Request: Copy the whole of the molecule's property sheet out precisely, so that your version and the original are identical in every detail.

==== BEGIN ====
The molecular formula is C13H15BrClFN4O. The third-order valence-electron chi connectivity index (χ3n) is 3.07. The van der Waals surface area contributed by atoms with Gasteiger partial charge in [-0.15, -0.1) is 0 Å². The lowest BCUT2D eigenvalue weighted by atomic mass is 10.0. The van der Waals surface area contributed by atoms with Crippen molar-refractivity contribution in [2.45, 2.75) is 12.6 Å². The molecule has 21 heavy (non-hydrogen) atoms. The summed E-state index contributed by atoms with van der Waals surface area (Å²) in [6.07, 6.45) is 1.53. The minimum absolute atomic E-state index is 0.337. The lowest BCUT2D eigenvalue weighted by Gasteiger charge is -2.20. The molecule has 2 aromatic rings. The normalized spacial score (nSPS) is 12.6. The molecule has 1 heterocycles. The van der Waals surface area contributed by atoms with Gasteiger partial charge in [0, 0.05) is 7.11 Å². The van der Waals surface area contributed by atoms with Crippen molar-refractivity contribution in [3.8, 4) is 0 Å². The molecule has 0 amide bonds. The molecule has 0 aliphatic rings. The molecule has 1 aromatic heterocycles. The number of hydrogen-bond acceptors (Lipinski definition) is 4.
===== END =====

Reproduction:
The molecular formula is C13H15BrClFN4O. The third-order valence-electron chi connectivity index (χ3n) is 3.07. The van der Waals surface area contributed by atoms with Gasteiger partial charge in [-0.15, -0.1) is 0 Å². The lowest BCUT2D eigenvalue weighted by atomic mass is 10.0. The van der Waals surface area contributed by atoms with Crippen molar-refractivity contribution in [2.45, 2.75) is 12.6 Å². The molecule has 21 heavy (non-hydrogen) atoms. The summed E-state index contributed by atoms with van der Waals surface area (Å²) in [6.07, 6.45) is 1.53. The minimum absolute atomic E-state index is 0.337. The lowest BCUT2D eigenvalue weighted by Gasteiger charge is -2.20. The molecule has 2 aromatic rings. The normalized spacial score (nSPS) is 12.6. The molecule has 1 heterocycles. The van der Waals surface area contributed by atoms with Gasteiger partial charge in [0, 0.05) is 7.11 Å². The van der Waals surface area contributed by atoms with Crippen molar-refractivity contribution in [3.8, 4) is 0 Å². The molecule has 0 amide bonds. The molecule has 0 aliphatic rings. The molecule has 1 aromatic heterocycles. The number of hydrogen-bond acceptors (Lipinski definition) is 4.